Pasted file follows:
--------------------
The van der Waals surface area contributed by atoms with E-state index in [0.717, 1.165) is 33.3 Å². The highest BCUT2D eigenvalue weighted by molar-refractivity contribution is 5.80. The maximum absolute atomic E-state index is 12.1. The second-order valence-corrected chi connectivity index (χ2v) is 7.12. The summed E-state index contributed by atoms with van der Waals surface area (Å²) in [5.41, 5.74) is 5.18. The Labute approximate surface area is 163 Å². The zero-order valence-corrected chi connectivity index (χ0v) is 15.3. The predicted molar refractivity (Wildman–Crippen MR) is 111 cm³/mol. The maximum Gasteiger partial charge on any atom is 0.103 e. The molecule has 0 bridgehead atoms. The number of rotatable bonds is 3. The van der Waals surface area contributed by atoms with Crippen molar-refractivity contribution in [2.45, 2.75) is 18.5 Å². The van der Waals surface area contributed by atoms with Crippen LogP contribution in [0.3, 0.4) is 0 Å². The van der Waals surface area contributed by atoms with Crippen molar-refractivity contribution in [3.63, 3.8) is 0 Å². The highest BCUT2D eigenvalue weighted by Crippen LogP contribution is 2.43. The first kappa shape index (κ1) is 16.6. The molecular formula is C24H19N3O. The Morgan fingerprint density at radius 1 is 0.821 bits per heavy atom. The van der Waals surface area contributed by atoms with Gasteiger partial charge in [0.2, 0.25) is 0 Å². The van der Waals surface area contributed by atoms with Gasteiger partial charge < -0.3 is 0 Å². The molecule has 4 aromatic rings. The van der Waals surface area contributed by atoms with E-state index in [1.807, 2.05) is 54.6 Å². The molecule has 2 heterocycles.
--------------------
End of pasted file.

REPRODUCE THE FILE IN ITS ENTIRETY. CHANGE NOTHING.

The van der Waals surface area contributed by atoms with E-state index in [0.717, 1.165) is 33.3 Å². The highest BCUT2D eigenvalue weighted by molar-refractivity contribution is 5.80. The maximum absolute atomic E-state index is 12.1. The second-order valence-corrected chi connectivity index (χ2v) is 7.12. The summed E-state index contributed by atoms with van der Waals surface area (Å²) in [5.41, 5.74) is 5.18. The Labute approximate surface area is 163 Å². The zero-order valence-corrected chi connectivity index (χ0v) is 15.3. The predicted molar refractivity (Wildman–Crippen MR) is 111 cm³/mol. The maximum Gasteiger partial charge on any atom is 0.103 e. The molecule has 0 bridgehead atoms. The number of rotatable bonds is 3. The van der Waals surface area contributed by atoms with Crippen molar-refractivity contribution in [2.45, 2.75) is 18.5 Å². The van der Waals surface area contributed by atoms with Crippen LogP contribution in [0.3, 0.4) is 0 Å². The van der Waals surface area contributed by atoms with Crippen molar-refractivity contribution in [3.63, 3.8) is 0 Å². The highest BCUT2D eigenvalue weighted by Crippen LogP contribution is 2.43. The first kappa shape index (κ1) is 16.6. The molecular formula is C24H19N3O. The Morgan fingerprint density at radius 1 is 0.821 bits per heavy atom. The van der Waals surface area contributed by atoms with Gasteiger partial charge in [0.2, 0.25) is 0 Å². The van der Waals surface area contributed by atoms with Gasteiger partial charge < -0.3 is 0 Å². The molecule has 4 aromatic rings. The van der Waals surface area contributed by atoms with E-state index in [1.807, 2.05) is 54.6 Å². The molecule has 2 heterocycles.